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Customer Service in Advising

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Presentation on theme: "Customer Service in Advising"— Presentation transcript:

1 Customer Service in Advising
Nourishing the Flowers & the Weeds Brian Henry – Academic Advisor Muir College UCSD Karla Kastner – Academic Advisor Muir College UCSD

2 Ice Breaker – Discussing our Unique Experiences
Think of a time when you experienced excellent customer service. . .what did that experience look like? How did it make you feel? Why was it special or meaningful? Think of a time when you experienced the worst customer service. . . what did that experience look like? How did you feel afterward? What made it a negative moment?

3 Why is this important? Student expectations shaped by consumer driven society. Entitlement when see tuition as paying for services/education. As advisors we can employ customer service best practices to shape our interactions with our students and create more quality outcomes for both students and advisors.

4 What we’ll be talking about. . .
Different Models Disney-Welcoming and Setting the Stage Nordstrom-Personalized Service and Innovation Healthcare-Service Recovery and Evaluation Implications for Advising

5 Disney: the whole experience, start to finish
“We keep moving forward , opening new doors, and doing new things, because we’re curious and curiosity keeps leading us down new paths.” – Walt Disney

6 Hallmarks of the Disney Model
Greeting & welcoming Setting the stage – cast members in a show Take advantage of every opportunity – magical express. “What time is the 3pm parade?”: never make guests feel like a question is silly. We mentality: we all take responsibility It’s about the whole experience

7 Implications for Advising
Creating a show Group advising series marketed specifically to incoming freshman. Welcoming guests & answering questions Frustration about decentralized campus: by holding hand a little bit and explaining why we’re referring out can feel more personal and less like being turned away. In-between opportunities Passive programming: use the waiting area, website, Facebook.

8 Nordstrom: the gold standard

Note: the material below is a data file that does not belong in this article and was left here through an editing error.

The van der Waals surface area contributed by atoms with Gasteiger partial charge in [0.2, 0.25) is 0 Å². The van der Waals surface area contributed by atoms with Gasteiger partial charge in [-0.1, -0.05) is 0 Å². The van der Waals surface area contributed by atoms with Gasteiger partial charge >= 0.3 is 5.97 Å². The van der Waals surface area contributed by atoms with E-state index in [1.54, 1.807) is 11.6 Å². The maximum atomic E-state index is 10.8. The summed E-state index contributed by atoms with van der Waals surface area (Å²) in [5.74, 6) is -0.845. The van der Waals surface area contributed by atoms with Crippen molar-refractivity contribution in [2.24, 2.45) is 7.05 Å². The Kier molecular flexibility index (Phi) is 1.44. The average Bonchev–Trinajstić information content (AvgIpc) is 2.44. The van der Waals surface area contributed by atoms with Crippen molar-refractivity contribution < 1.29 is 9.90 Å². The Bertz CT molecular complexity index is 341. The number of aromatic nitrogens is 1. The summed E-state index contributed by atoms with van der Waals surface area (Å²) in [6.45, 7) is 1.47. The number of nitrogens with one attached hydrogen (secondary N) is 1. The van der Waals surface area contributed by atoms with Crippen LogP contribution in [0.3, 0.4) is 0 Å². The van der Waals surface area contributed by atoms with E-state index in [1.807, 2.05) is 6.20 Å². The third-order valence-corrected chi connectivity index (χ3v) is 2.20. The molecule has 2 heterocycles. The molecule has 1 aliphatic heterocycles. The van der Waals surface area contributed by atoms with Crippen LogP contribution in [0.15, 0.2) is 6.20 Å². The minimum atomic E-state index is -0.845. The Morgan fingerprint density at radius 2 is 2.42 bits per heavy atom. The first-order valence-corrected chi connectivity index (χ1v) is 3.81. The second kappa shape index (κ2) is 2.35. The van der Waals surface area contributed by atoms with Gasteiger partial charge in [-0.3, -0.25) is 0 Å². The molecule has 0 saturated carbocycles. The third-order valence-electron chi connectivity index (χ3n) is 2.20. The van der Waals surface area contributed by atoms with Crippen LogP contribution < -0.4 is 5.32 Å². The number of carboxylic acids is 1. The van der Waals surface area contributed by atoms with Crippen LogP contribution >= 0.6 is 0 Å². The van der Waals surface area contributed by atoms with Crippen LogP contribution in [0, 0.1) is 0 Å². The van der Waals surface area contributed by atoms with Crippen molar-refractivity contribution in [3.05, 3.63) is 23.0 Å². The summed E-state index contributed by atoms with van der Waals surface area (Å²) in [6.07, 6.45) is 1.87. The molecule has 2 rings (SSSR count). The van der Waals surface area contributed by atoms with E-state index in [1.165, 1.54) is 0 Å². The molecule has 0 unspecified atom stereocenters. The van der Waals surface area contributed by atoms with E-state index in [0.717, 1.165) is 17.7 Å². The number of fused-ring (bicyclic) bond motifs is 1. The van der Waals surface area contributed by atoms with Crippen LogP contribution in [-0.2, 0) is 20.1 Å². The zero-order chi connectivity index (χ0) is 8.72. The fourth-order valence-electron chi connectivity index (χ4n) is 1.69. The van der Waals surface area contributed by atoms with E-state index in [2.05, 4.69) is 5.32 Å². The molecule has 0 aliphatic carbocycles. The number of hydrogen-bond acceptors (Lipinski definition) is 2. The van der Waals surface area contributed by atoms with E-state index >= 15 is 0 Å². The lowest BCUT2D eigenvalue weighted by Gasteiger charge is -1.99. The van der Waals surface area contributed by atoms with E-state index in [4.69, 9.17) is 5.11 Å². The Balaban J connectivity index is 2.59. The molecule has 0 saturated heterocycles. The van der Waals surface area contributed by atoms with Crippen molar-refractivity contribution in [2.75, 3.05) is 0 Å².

“Nordstrom Rule #1: Use your good judgment in all situations. There will be no additional rules.” – Nordstrom Employee Handbook.

9 Hallmarks of the Nordstrom Model
Use your good judgment Follow-through: make them come back! Innovation Creativity Initiative Establish rapport with the customer Goal setting essential to company culture

10 Implications for Advising
Initiative Give student all information relating to a question including what they aren’t asking. Avoids “you never told me.” Follow-through Advising students on academic probation: ask them to follow-up before week 4 & 9 deadlines. Always surprised that we want to see them more than once—translation: I care. Creativity/Innovation Share best practice ideas & trends with coworkers to meet changing demands.

11 Health Care: what to do when something goes wrong
“The way an organization seeks complaints and service failures sends a loud message about what it truly believes in.”

12 Hallmarks of the Health Care Model
Service Recovery The Six A’s “Poka-yokes” Employee-Driven Strategies Evaluation and Systematic Change

13 Implications for Advising
Feedback Create opportunities for feedback during and after meeting with students. Take Responsibility Proactively “mistake-proof” your department and anticipate problems. Model responsibility for our students and be accountable for mistakes. Change and Improve Once mistakes are identified, use them an opportunity. Work not only with your department, but the larger university as well.

14 Summing it Up – What do we want our advising to look like?
Using these customer service techniques can be the antidote to the entitled student & empower the advisor. Creating an experience leading to trust promotes student “buy in” and allows us to advance our advising goals. Create Loyalty and Identity Why as a form of action Barriers: too much time/work We all feels pressures of stress (high volume of students/not enough resources), but in the end we are professionals who are passionate about education and maybe by working within the frame work of student expectation we can create the change we want to see. As advisors, we are the public faces of our universities and have the power to help students understand how to utilize our services & shape expectations of what advising is.

15 References Bell, Steven J. "Antidote for Entitled 'Customers' | Inside Higher Ed." Antidote for Entitled 'Customers' | Inside Higher Ed. 29 July Web. 31 May <http://www.insidehighered.com/views/2011/07/29/bell_essay_on _changing_ clasroom_experience_to_meet_student_demands>. Clark, Paul Alexander, and Mary P. Malone. Making It Right:Healthcare Service Recovery Tools, Techniques, and Best Practices. Marblehead, MA: HCPro, Print. Elizard, Brian J. "6 Things Disney Can Teach Us About Academic Advising." Elizardi Dot Com. Web. 30 May <http://elizardi.com/blog/2011/01/24/6-things-disney-can-teach- us-about-academic-advising/>.

16 References Fottler, Myron D., Robert C. Ford, and Cherrill P. Heaton. "Fixing Healthcare Service Failures." Achieving Service Excellence: Strategies for Healthcare. Chicago: Health Administration, Print. Payne, Kirby J. "What Time Is the 3PM Parade? (Should Your Hotel Have a Some Mickey Mouse(r) in It?) / Kirby D. Payne, CHA." What Time Is the 3PM Parade? (Should Your Hotel Have a Some Mickey Mouse(r) in It?) / Kirby D. Payne, CHA.Web. 31 May <http://www.hotel online.com/Trends/Payne/Articles/WhatTimeParade.html>. Spector, Robert, and Patrick D. McCarthy. The Nordstrom Way: The inside Story of America's # 1 Customer Service Company. New York: Wiley, Print.


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